Most organizations recognize the dangers posed by weak passwords and have implemented policies requiring users to follow password best practices. Enforcing those policies can be a challenge, however. Faced with a mind-boggling number of passwords to remember, users tend to use the same credentials for most or all applications, or simplify passwords to the point that they’re easy to guess. Overreliance on policies alone puts organizations at risk, as a recent study from the research firm Ovum reveals.
In August 2017, Ovum surveyed 355 IT executives to determine how they are managing passwords and controlling access to on-premises and cloud-based applications. The survey also asked 550 corporate employees about their views of password management. The study found that many organizations lack visibility and control over password usage and aren’t doing enough to address the problem.
More than half of IT executives surveyed rely on employees to monitor their own password behavior, and 61 percent depend on employee education to enforce the use of strong passwords. In addition, many organizations continue to rely on manual password security processes. For example, 64 percent of IT execs said they had no technology in place to guard against unnecessary password sharing, with only 14 percent having automated control capabilities.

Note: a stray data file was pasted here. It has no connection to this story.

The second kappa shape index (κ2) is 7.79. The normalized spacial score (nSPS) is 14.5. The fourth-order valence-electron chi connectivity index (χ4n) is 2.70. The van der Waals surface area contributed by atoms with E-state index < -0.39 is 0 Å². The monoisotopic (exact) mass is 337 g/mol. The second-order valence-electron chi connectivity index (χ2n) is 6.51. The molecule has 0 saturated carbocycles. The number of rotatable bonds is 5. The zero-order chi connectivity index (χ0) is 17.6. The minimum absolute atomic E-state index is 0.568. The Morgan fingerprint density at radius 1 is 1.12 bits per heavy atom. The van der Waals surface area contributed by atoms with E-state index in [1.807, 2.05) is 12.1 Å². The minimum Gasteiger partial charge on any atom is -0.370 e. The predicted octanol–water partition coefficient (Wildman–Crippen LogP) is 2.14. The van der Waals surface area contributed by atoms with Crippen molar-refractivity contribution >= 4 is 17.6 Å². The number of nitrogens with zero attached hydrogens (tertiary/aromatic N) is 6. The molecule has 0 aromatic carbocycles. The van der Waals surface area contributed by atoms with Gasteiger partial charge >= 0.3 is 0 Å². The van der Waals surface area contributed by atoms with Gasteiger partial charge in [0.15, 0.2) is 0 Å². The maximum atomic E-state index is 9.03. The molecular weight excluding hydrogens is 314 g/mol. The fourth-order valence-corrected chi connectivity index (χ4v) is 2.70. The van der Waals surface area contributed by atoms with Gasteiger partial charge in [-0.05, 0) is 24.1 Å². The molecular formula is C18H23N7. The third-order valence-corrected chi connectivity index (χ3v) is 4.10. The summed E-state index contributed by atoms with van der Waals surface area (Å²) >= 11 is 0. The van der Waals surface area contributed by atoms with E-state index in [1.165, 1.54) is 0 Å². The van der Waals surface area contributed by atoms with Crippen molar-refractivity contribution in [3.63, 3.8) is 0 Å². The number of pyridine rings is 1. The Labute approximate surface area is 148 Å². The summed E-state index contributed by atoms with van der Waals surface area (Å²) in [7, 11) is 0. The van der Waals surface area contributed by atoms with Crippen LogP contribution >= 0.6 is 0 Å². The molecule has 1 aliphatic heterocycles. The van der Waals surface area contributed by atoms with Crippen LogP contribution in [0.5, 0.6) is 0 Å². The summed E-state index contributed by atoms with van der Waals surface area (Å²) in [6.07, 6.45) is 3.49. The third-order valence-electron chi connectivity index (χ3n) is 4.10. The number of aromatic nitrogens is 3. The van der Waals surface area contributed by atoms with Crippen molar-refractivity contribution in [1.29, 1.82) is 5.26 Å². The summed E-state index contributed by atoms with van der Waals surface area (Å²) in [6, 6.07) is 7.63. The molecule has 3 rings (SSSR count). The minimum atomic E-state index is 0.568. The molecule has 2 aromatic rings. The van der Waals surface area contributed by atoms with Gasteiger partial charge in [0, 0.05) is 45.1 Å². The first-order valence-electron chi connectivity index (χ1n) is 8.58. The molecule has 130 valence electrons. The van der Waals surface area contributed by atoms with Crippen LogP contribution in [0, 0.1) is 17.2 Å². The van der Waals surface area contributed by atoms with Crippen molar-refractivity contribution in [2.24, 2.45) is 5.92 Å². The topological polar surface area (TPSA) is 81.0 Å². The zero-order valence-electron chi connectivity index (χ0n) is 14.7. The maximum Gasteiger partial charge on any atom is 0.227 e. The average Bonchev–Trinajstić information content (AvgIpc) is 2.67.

The study also revealed how poor password management practices affect users. Employees complained that they are required to come up with long, complex passwords and change them regularly, and struggle to meet these requirements. Almost half (44 percent) said that password management requirements negatively impact productivity. Furthermore, 76 percent said they experience regular password usage problems, and more than one-third need password-related help desk support at least once a month.
These issues come at enormous cost. According to Gartner, 20 to 50 percent of all help desk calls involve password resets, and Forrester Research estimates that each reset costs $70. On average, that includes 15 minutes of the end-user’s time and 10 minutes of the help desk technician’s time.
An identity and access management (IAM) platform can help resolve these issues. Robust IAM solutions include password management capabilities that enable global enforcement of password policies. Such solutions also have self-service tools that allow users to handle their own password resets without involving a help desk.
In addition, these systems can synchronize passwords between user directories and other systems and applications throughout the enterprise. Users have fewer passwords to remember, and changes are automatically propagated across these systems.
Going a step further, federated identity management (FIM) solutions use a secure, open format that enables the exchange of identity data with external systems. FIM streamlines identity provisioning and management across distributed resources, including cloud-based applications, and enables users to access those resources with a single credential. (Note that FIM and single sign-on are not the same thing, a topic we’ll take up in a future post.)
Password policies are only beneficial if their implementation is monitored and enforced. However, the Ovum study reveals that many organizations have password management processes that remain focused on policies rather than users. The right IAM platform can resolve these issues and protect organizations from the dangers posed by weak passwords.
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